And don't worry, there's little chance you'll be stuck in the basement pouring over dusty ledgers. Careers are open to certified public accountants in many interesting fields, from insurance underwriting to personal financial advisor, so you could end up hanging with bankers or rubbing elbows with celebrities. Number crunching never looked so good.

Calculating a Future in Accounting? Find the Right School Now.

Possible Career Paths and Average Salary Potential*
Tax Examiner: $54,830
Cost Estimator: $62,060
Loan Officer: $65,900
Accountant or Auditor: $68,960
Budget Analyst: $70,660
Personal Finance Advisor: $91,220

Degree #4 - Bachelor's in Communications

It's never been more important for companies to market their message than in today's speed-of-the-web, social media society, so a degree in communications could open up any number of possible career paths. And most are very exciting, like brand building, marketing, corporate communications, writing, and so many others.

"There are just a lot of versatile ways to use that degree," says Brandt.

Communications is also becoming more important to employers in any professional field, for any position. In fact, says UCI's Kovitz, many companies are asking for writing samples and even giving writing tests. That's because they know that if a business doesn't communicate their product value effectively, it doesn't matter how great their newest widget is - no one will know and no one will buy.

Ready to Go for a Communications Degree? Find the Right School Now

Possible Career Paths and Average Salary Potential*
Reporter or Correspondent: $43,780
Public Relations Specialist: $59,150
Author or Writer: $65,960
Technical Writer: $66,240
Advertising and Promotions Manager: $98,720
Marketing Manager: $122,720

Degree #5 - Bachelor's in Information Technology

In the information age, technology is no longer a luxury, it's a necessity, making a bachelor's in information technology one of the most desirable and flexible degrees available.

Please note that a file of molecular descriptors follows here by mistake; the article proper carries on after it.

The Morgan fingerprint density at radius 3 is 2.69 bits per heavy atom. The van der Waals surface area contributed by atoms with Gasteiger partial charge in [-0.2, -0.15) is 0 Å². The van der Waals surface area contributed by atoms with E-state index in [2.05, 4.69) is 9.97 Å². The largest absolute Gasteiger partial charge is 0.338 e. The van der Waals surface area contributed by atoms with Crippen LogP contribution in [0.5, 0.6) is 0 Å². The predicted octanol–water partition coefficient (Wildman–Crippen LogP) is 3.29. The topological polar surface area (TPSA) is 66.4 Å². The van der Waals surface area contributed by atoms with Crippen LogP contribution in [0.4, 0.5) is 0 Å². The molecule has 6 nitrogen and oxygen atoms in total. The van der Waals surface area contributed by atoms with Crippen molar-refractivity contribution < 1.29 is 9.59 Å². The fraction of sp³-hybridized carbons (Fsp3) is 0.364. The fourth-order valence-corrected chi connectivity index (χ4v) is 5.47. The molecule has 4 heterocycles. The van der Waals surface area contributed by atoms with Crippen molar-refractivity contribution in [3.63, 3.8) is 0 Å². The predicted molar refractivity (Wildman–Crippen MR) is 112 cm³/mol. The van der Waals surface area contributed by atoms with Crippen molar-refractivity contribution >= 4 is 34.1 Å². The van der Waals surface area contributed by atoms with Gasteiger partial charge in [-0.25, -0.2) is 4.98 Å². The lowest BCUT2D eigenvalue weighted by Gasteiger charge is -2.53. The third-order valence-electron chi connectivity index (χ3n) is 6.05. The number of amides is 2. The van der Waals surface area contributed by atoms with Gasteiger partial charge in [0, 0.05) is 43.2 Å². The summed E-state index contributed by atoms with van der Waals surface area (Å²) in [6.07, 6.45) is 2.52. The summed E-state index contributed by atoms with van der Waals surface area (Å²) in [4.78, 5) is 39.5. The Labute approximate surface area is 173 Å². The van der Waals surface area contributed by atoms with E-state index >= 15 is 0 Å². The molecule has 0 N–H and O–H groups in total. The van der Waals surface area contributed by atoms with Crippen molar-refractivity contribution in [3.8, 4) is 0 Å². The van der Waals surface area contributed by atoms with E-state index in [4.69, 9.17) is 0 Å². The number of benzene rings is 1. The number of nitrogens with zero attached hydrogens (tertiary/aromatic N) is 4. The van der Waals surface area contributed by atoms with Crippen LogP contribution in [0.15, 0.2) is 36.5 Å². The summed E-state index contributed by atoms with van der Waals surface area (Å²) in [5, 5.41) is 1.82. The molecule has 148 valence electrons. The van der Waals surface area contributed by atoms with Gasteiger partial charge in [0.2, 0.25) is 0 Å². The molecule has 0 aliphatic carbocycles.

"The further we get into the technology era, the more we're finding that information technology is intersecting with every aspect of our lives," says Neha Rawal, academic counselor at the Donald Bren School of Information and Computer Sciences at UC Irvine.

That translates into a degree that could open doors to many different industries. "Technology is blended into education, medicine, biology, art, entertainment, law," continues Rawal. "So a degree in [IT] is applicable to any part of the business world, whether it's healthcare or manufacturing or"

Indeed, the list of career possibilities is virtually endless, she says, from the tried-and-true computer programmer and software developer to patent lawyer and game developer.

Her associate at UC Irvine adds that despite today's challenging economy there are still jobs for IT graduates. "For the most part, our graduates have multiple job offers," says Bren School Director of Student Affairs Christine Leon. "We haven't heard from any that they're having a hard time finding a job. Overall, they're very successful, even in this economy."

Geared Up for an Information Technology Degree? Find the Right School Now

Possible Career Paths and Average Salary Potential*
Computer Programmer: $74,900
Computer Systems Analyst: $81,250
Software Developer, Applications: $90,410
Software Developer, Systems Software: $97,960
Computer and Information Research Scientist: $103,150
Computer and Information Systems Manager: $123,280

*All average salary potential information comes from the U.S. Department of Labor using May 2010 salary data.